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Guest Blog: How Stafford came to have Victoria Park

By Staf Newsletter  |  Posted: October 21, 2013

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So how did Stafford come to have Victoria Park, writes Friend of Victoria Park, Victoria Wood.

We take it for granted, that it’s where it is, and looks like it does.

Well, we need to go back to the year 1882, when the old Borough Surveyor for Stafford retired and the General Purposes Committee of the Borough Council had the task of appointing a new Borough Surveyor.

There were ninety eight applicants for the job, and sixteen men were shortlisted.

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They came from all over the Country and among them was William Blackshaw who had been the Borough Surveyor in Congleton.

He had worked with the famous garden landscape designer Edmund Kemp on Congleton Park, and I have a feeling part of the attraction of  Stafford was that he would have the opportunity of creating a park which would be as beautiful as the one he had been involved with in Congleton.

(An earlier plan for a park had been discussed by the Borough Council in 1896, but there had been a great deal of opposition to the plan and the idea had been dropped.William would have known this).

William got the job and his time was taken up in his first few years by bringing a supply of clean water to Stafford, from the Shugbrough Estate.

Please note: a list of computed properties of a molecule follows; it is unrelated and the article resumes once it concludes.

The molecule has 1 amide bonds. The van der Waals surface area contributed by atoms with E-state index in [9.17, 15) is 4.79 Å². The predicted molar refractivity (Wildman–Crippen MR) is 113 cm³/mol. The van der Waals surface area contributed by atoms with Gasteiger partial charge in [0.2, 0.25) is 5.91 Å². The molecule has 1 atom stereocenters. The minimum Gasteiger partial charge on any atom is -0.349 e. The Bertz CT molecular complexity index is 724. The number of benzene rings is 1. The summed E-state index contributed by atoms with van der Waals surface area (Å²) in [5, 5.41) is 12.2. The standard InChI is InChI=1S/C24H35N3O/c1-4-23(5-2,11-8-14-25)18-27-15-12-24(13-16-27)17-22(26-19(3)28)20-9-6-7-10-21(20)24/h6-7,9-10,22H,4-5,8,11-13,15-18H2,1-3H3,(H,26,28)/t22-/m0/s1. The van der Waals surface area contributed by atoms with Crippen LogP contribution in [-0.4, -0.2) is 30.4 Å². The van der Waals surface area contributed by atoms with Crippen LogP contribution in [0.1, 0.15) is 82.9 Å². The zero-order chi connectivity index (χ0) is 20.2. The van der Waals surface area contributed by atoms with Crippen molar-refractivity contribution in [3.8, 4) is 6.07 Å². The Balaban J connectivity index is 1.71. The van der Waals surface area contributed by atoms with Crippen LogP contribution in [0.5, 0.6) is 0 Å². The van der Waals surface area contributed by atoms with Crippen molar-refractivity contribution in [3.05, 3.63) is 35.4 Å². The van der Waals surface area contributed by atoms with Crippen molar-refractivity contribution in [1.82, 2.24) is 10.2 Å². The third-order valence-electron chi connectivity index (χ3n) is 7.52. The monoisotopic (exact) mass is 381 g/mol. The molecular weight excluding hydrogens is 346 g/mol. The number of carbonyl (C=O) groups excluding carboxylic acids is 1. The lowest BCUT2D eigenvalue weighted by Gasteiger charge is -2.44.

However, in 1903, William submitted his plan for a park opposite the Railway Station and running alongside the river. His plan was detailed and fully costed; The total cost of the park,benches,shelters, band stand etc, was £3,911. The annual cost of maintenance was £93.

Eventually, in 1908 the plans, slightly modified,  were accepted and the Park was built

From a  report in the Staffordshire Chronicle, dated 20th June 1908, which talks about  ‘The walks which gracefully wind in and out, the wonderful effect which has been produced by ingenious minds and skillful hands’.

The report goes on to mention that the Park was opened on the Monday morning at 8.00. by the Borough Surveyor, Mr W. Blackshaw, ‘to whose ability, both in respect of the planning of the grounds, and on the constructive work which was necessary, the town owes no small debt of gratitude, despite the fact that he is a paid official of the town. Then and now.

More next week.

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